[0010] The subterranean treatments may include placing amaranth grain particulates into a subterranean formation. Without limitations, placing the amaranth grain particulates into the subterranean formation may include placement into a wellbore or into the region of the subterranean fonnation surrounding the wellbore. In the subterranean formation, the amaranth grain particulates particles may form a barrier to fluid flow. Without limitation, this barrier to fluid flow may be used for controlling fluid, for example, in diversion to divert treatment fluids to another area, or in fluid loss control to reduce leak off into the subterranean formation. Advantageously, the amaranth grain particulates may be degradable so that they can be easily removed from the subterranean formation to facilitate production, for example, without the needs for additional removal applications. Additionally, the amaranth grain particulates may be non-toxic and readily available in certain parts of the world, thus making their use less complex especially when compared to other diverting materials which may be difficult to obtain and expensive.

[001 1 ] Amaranth grain particulates include particulates of amaranth grain derived from the aramanth family of plants. Amaranth grain is a grain that is used as a food crop in certain parts of the world. Amaranth grain may be referred to as rajgira. The aramanth family of plants includes any plant of the genus Amaranthacea, including, without limitation, Amaranthus caudatus, Amaranthus cruentus, and Amaranthus hypochondriacus. The aramanth family of plants also includes the goosefoot family (Chenopodiaceae), which includes beets and spinaches.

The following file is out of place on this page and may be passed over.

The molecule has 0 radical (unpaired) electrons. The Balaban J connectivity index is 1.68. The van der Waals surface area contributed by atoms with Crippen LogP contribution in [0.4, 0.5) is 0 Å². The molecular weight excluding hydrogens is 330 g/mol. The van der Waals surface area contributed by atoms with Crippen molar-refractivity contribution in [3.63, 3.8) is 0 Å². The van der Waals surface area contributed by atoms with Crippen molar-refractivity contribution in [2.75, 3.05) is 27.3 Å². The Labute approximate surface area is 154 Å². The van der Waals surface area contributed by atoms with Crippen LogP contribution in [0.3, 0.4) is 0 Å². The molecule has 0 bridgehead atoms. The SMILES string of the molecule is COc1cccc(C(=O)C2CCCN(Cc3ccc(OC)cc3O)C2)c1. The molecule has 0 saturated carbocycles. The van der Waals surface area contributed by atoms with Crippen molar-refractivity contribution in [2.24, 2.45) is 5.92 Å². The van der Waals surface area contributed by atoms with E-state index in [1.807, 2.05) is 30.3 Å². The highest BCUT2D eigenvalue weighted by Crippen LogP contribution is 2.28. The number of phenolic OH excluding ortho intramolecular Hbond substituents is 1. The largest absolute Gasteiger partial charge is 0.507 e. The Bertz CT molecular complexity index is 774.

[0012] Without limitation, the amaranth grain particulates may be degradable. By way of example, the amaranth grain particulates may undergo an irreversible degradation downhole, in that they may not recrystallized or reconstitute downhole. The terms "degradation" and "degradable" may refer to either or both of heterogeneous degradation (or bulk erosion) and/or homogenous degradation (or surface erosion), and/or to any stage of degradation in between these two. This degradation can be the result of, inter alia, a chemical or thermal reaction or a reaction induced by radiation. Without being limited by theory, the rate and extent of degradation may be impacted by a number of factors, including the particular solvent, temperature, and pH, among others.